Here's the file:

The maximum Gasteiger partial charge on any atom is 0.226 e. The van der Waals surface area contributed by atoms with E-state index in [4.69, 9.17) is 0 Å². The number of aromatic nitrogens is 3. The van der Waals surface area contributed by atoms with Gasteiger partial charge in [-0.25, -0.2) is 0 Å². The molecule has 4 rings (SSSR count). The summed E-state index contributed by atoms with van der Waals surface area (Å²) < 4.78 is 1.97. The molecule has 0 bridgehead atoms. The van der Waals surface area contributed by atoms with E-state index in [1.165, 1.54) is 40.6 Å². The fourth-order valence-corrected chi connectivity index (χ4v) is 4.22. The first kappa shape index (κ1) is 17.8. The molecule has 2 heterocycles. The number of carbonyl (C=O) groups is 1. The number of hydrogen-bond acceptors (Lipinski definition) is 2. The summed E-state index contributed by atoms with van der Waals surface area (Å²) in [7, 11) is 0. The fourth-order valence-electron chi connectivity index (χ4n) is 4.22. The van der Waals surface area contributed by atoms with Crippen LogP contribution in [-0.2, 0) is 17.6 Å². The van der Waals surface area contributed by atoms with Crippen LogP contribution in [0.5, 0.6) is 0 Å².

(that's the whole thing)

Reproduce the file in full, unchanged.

The maximum Gasteiger partial charge on any atom is 0.226 e. The van der Waals surface area contributed by atoms with E-state index in [4.69, 9.17) is 0 Å². The number of aromatic nitrogens is 3. The van der Waals surface area contributed by atoms with Gasteiger partial charge in [-0.25, -0.2) is 0 Å². The molecule has 4 rings (SSSR count). The summed E-state index contributed by atoms with van der Waals surface area (Å²) < 4.78 is 1.97. The molecule has 0 bridgehead atoms. The van der Waals surface area contributed by atoms with E-state index in [1.165, 1.54) is 40.6 Å². The fourth-order valence-corrected chi connectivity index (χ4v) is 4.22. The first kappa shape index (κ1) is 17.8. The molecule has 2 heterocycles. The number of carbonyl (C=O) groups is 1. The number of hydrogen-bond acceptors (Lipinski definition) is 2. The summed E-state index contributed by atoms with van der Waals surface area (Å²) in [7, 11) is 0. The fourth-order valence-electron chi connectivity index (χ4n) is 4.22. The van der Waals surface area contributed by atoms with Crippen LogP contribution in [-0.2, 0) is 17.6 Å². The van der Waals surface area contributed by atoms with Crippen LogP contribution in [0.5, 0.6) is 0 Å².